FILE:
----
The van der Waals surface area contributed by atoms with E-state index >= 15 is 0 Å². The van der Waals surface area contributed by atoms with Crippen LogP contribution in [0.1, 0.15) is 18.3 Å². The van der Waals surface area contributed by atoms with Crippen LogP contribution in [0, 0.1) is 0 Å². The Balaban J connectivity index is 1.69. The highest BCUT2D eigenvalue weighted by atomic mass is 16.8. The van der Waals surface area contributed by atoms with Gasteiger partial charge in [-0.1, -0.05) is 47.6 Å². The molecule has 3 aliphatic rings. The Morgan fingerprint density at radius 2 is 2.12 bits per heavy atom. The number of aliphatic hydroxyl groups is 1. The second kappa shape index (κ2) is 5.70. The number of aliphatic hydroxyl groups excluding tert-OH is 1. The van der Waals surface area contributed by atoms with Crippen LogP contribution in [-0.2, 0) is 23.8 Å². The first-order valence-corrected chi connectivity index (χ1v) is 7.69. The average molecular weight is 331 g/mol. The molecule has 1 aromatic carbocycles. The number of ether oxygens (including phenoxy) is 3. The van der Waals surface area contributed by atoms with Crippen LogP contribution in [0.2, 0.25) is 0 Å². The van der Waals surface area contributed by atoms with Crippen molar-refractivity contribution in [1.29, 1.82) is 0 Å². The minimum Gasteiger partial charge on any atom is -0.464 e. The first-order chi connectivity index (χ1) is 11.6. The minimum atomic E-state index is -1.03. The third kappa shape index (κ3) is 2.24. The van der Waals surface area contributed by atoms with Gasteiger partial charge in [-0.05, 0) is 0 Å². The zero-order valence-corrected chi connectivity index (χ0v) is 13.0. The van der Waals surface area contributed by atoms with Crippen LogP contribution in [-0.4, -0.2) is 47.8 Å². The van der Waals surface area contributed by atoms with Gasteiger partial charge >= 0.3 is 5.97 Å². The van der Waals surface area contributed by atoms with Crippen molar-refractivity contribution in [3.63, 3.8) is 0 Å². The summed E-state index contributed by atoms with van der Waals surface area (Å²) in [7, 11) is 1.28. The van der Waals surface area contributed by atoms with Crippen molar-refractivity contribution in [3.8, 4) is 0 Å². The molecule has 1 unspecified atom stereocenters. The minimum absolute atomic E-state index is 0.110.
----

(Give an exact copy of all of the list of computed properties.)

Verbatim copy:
The van der Waals surface area contributed by atoms with E-state index >= 15 is 0 Å². The van der Waals surface area contributed by atoms with Crippen LogP contribution in [0.1, 0.15) is 18.3 Å². The van der Waals surface area contributed by atoms with Crippen LogP contribution in [0, 0.1) is 0 Å². The Balaban J connectivity index is 1.69. The highest BCUT2D eigenvalue weighted by atomic mass is 16.8. The van der Waals surface area contributed by atoms with Gasteiger partial charge in [-0.1, -0.05) is 47.6 Å². The molecule has 3 aliphatic rings. The Morgan fingerprint density at radius 2 is 2.12 bits per heavy atom. The number of aliphatic hydroxyl groups is 1. The second kappa shape index (κ2) is 5.70. The number of aliphatic hydroxyl groups excluding tert-OH is 1. The van der Waals surface area contributed by atoms with Crippen LogP contribution in [-0.2, 0) is 23.8 Å². The first-order valence-corrected chi connectivity index (χ1v) is 7.69. The average molecular weight is 331 g/mol. The molecule has 1 aromatic carbocycles. The number of ether oxygens (including phenoxy) is 3. The van der Waals surface area contributed by atoms with Crippen LogP contribution in [0.2, 0.25) is 0 Å². The van der Waals surface area contributed by atoms with Crippen molar-refractivity contribution in [1.29, 1.82) is 0 Å². The minimum Gasteiger partial charge on any atom is -0.464 e. The first-order chi connectivity index (χ1) is 11.6. The minimum atomic E-state index is -1.03. The third kappa shape index (κ3) is 2.24. The van der Waals surface area contributed by atoms with Gasteiger partial charge in [-0.05, 0) is 0 Å². The zero-order valence-corrected chi connectivity index (χ0v) is 13.0. The van der Waals surface area contributed by atoms with Crippen LogP contribution in [-0.4, -0.2) is 47.8 Å². The van der Waals surface area contributed by atoms with Gasteiger partial charge >= 0.3 is 5.97 Å². The van der Waals surface area contributed by atoms with Crippen molar-refractivity contribution in [3.63, 3.8) is 0 Å². The summed E-state index contributed by atoms with van der Waals surface area (Å²) in [7, 11) is 1.28. The van der Waals surface area contributed by atoms with Crippen molar-refractivity contribution in [3.8, 4) is 0 Å². The molecule has 1 unspecified atom stereocenters. The minimum absolute atomic E-state index is 0.110.